A gloomier-than-expected picture of the retail sector has emerged, fuelling fears over the strength of the wider recovery in the first quarter of the year.
Retail sales volumes fell by a larger-than-expected 0.8% last month, the Office for National Statistics (ONS) said, while January's growth was downwardly revised to 0.3% from an earlier estimate of 0.9%. The City had been expecting a 0.4% decline in February.
A recent fall in inflation from above 5% has eased the squeeze on household finances but the figures, which also revealed a 0.4% drop in retail sales values in February, show consumers are still reluctant to spend.
Nida Ali, economic adviser to the Ernst & Young ITEM Club, said: "The retail figures don't bode well for GDP growth in the first quarter. The fundamentals underpinning consumer spending are still weak. Wage growth is sluggish, unemployment is on the rise and households are heavily indebted."
The UK economy declined 0.2% in the final quarter of last year and, after the retail figures, economists still estimate the country will narrowly avoid a recession in the first three months of 2012 with growth of around 0.1%.
The tax and spending watchdog, the Office for Budget Responsibility, has forecast growth of 0.8% for the whole year, slightly higher than its last estimate of 0.7%.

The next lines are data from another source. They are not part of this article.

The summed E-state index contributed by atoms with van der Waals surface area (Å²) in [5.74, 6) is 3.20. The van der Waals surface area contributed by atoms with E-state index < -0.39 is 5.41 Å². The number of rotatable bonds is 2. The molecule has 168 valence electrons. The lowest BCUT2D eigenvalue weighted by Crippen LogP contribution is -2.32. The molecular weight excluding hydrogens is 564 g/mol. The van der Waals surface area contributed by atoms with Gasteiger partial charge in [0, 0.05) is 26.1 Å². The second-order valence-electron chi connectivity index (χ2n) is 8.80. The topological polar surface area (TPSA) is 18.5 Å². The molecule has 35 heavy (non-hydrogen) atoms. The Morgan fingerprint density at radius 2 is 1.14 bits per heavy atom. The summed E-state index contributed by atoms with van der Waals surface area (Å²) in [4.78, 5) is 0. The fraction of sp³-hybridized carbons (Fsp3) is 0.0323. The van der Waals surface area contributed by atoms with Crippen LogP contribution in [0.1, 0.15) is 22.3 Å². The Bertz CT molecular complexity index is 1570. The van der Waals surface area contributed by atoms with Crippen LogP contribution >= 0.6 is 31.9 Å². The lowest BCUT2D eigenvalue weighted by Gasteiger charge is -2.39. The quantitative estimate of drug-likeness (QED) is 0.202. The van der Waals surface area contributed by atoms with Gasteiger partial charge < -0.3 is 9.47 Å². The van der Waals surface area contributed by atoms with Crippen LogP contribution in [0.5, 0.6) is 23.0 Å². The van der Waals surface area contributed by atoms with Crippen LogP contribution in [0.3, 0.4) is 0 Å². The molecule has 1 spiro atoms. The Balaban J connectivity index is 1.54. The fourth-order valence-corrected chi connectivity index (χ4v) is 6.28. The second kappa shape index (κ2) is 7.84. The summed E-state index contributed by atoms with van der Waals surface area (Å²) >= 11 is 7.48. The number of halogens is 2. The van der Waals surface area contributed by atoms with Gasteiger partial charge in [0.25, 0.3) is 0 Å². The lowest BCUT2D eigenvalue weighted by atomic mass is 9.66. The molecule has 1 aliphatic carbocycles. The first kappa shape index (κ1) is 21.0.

A total £24.6 billion was spent in the retail sector last month, compared with £24.4 billion in January and £23.9 billion the previous year, the ONS said.
Food stores saw sales volumes drop 0.1% between January and February, despite customers stocking up on cupboard staples during snowfall and freezing temperatures at the beginning of the month. Non-food stores fell 1.5% month-on-month, driven by a 1.2% drop in clothing and footwear sales.
The decline came despite continued evidence of heavy discounting among retailers, which helped cut the overall rate of consumer prices index inflation to 3.3% in February.
The other stores sector, which covers a range of products from carpets to rugs and toiletries to watches, fell 3%. The ONS identified within that sub-sector particularly steep declines in specialised stores such as fine art dealers and antique retailers.